Four men were snowmobiling in a rugged area of the West
Cabinet Range about 17 miles southwest of Troy, Montana on
Saturday afternoon when two of them were caught in an avalanche,
the Libby County Sheriff's Department said.
One of the riders was buried with only his face exposed and was
pulled to safety unharmed by his companions but Bryan William
Harlow, 49, was found under some four to six feet (1.2 to 1.8
meter) of compacted snow and was not breathing when he was
freed, according to sheriff's department.
Two of Harlow's friends performed CPR on him while a third rode
his snowmobile out of the area to call 911, but he was
pronounced dead on the scene by a search and rescue team.
The sheriff's department said that the four men had been aware
of the avalanche danger and were taking precautions but that an
on-site investigation would not be possible because of the high
avalanche risk in the area.
Including Harlow, avalanches have killed 16 skiers and
snowmobilers in Western states in less than two months, well
over the nine deaths recorded in the same period last year.
Government specialists say the uptick in killer avalanches stems
in part from unusually dense and wet snows that have lately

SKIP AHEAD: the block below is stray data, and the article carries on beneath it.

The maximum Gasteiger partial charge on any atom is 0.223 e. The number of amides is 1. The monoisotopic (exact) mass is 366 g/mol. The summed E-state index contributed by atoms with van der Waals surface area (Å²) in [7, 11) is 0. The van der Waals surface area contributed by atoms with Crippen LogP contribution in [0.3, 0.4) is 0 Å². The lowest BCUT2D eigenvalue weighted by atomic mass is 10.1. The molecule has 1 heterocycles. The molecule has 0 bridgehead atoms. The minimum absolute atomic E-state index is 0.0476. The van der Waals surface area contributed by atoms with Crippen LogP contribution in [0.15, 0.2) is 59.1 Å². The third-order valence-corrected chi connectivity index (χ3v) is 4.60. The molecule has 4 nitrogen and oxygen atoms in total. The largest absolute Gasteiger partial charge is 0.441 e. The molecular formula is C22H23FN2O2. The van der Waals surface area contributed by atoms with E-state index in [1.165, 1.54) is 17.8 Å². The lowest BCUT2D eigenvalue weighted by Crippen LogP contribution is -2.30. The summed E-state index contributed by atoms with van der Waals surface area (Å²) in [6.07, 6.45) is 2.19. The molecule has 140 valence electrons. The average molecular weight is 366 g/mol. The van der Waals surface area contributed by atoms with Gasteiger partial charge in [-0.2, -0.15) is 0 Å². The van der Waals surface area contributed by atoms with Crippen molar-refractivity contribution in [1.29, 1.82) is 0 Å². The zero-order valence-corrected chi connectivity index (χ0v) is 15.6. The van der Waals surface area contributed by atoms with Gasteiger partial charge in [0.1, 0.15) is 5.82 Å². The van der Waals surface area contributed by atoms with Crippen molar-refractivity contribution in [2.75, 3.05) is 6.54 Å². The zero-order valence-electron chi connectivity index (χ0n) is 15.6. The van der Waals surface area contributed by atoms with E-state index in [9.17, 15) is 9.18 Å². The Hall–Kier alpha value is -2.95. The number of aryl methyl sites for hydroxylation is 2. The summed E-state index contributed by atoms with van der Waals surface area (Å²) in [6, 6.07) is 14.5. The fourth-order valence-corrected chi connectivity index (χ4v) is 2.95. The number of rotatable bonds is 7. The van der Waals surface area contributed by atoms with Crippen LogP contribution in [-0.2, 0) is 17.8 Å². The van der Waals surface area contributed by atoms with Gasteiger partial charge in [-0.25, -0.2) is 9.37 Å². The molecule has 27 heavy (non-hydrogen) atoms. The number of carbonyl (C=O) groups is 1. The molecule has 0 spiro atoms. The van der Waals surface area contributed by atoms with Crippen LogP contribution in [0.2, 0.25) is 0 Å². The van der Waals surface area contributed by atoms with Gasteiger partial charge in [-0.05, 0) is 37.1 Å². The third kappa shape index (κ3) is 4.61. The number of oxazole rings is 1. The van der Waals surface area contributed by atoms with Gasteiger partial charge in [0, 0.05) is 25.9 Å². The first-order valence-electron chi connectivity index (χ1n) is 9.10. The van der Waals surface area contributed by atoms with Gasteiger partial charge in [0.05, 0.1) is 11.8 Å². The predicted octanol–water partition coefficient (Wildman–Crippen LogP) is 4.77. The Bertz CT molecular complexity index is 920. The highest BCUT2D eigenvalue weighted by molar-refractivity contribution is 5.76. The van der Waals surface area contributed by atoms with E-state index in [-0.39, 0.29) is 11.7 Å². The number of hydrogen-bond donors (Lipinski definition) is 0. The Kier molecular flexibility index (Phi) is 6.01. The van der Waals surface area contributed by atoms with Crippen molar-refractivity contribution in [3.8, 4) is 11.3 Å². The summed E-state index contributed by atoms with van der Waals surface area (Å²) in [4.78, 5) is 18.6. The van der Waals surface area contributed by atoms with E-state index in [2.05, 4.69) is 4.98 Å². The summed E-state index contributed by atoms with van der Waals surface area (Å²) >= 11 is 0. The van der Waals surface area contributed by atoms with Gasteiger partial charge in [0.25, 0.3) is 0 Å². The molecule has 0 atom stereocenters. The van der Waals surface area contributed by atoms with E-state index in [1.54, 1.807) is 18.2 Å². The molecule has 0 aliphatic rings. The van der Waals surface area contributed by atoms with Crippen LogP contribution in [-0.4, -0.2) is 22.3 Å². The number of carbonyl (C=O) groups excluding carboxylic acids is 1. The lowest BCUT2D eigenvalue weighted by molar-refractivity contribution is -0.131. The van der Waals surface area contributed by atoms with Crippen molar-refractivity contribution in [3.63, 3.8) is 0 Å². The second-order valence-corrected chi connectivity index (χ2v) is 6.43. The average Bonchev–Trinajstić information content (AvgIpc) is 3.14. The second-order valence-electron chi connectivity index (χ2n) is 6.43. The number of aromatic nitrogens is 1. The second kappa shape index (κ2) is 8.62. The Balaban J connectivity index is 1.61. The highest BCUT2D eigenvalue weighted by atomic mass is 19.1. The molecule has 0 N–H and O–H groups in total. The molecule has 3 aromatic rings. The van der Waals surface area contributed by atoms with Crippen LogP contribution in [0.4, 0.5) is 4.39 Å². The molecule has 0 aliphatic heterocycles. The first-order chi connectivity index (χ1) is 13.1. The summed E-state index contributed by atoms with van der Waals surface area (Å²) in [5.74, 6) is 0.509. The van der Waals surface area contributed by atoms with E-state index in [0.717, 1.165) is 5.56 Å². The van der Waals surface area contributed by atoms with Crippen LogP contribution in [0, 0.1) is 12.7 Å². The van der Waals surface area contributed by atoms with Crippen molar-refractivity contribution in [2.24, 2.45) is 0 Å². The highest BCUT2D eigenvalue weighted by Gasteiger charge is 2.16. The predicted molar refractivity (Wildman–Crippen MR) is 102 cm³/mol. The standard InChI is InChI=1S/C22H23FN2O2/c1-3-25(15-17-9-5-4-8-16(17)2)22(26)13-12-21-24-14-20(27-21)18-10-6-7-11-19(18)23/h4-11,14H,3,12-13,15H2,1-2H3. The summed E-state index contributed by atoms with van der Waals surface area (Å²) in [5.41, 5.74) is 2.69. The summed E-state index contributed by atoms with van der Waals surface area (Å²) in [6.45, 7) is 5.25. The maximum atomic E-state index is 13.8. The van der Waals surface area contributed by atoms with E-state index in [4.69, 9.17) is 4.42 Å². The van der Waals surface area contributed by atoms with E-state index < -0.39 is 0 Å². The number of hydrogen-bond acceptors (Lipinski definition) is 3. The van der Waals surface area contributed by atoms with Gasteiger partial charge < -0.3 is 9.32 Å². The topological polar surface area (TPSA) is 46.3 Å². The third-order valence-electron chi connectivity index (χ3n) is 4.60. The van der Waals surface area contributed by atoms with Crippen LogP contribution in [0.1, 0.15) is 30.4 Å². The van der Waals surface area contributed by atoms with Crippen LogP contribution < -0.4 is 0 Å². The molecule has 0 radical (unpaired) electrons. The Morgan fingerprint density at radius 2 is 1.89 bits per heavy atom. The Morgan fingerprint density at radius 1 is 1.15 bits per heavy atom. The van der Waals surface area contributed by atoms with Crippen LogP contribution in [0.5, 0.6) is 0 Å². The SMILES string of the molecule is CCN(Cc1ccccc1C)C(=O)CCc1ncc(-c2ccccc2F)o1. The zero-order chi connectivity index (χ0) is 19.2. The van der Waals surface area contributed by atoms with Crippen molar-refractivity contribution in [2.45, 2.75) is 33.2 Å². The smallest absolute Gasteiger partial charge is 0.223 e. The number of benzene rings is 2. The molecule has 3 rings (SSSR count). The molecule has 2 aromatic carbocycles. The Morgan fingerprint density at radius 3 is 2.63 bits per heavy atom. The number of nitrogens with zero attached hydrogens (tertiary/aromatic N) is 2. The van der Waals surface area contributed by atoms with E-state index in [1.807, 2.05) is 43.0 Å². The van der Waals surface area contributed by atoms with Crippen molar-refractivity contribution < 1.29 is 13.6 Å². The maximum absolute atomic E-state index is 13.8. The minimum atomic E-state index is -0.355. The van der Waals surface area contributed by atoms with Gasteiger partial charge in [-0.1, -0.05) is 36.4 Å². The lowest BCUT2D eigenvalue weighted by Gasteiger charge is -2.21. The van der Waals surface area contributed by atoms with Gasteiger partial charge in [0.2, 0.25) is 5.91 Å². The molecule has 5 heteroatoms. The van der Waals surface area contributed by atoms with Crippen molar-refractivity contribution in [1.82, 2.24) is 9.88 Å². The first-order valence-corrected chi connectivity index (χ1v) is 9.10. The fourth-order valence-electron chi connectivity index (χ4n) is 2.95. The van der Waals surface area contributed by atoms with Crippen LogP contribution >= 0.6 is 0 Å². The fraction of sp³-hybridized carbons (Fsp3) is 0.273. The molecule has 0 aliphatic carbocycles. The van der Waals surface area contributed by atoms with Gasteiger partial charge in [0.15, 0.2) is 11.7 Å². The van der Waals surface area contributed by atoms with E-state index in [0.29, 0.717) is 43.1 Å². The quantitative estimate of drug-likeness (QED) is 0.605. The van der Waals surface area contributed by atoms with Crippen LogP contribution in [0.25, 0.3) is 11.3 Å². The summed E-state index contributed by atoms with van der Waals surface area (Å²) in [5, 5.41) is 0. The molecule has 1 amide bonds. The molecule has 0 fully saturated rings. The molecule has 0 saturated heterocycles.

blanketed the mountain West after an extended dry spell weakened
a base layer of snow laid early in the season.
Federal avalanche centers in Idaho, Montana and Colorado have
stepped up warnings as to winter recreation seekers, whose
numbers in the snowy back country have grown in the last decade
alongside advances that have made treks possible to steep winter
terrain that was once nearly inaccessible.
U.S. avalanche deaths have increased over the past two decades,
hitting a record number of 36 twice since 2007 in seasons that
typically span late fall to late spring, peaking in January and
February, according to federal figures.
Avalanches are common in the snowcapped peaks of the mountainous
West, where 100-yard (91-meter) slides the length of a football
field can travel at speeds of 50 to 250 miles an hour (80.5 to
402 km an hour).
Most deadly avalanches are triggered by snowmobilers and skiers
on federal land in the Rockies, Cascades and High Sierras that
offers prime and mostly unregulated access to snow.
(Editing by Eric Walsh)
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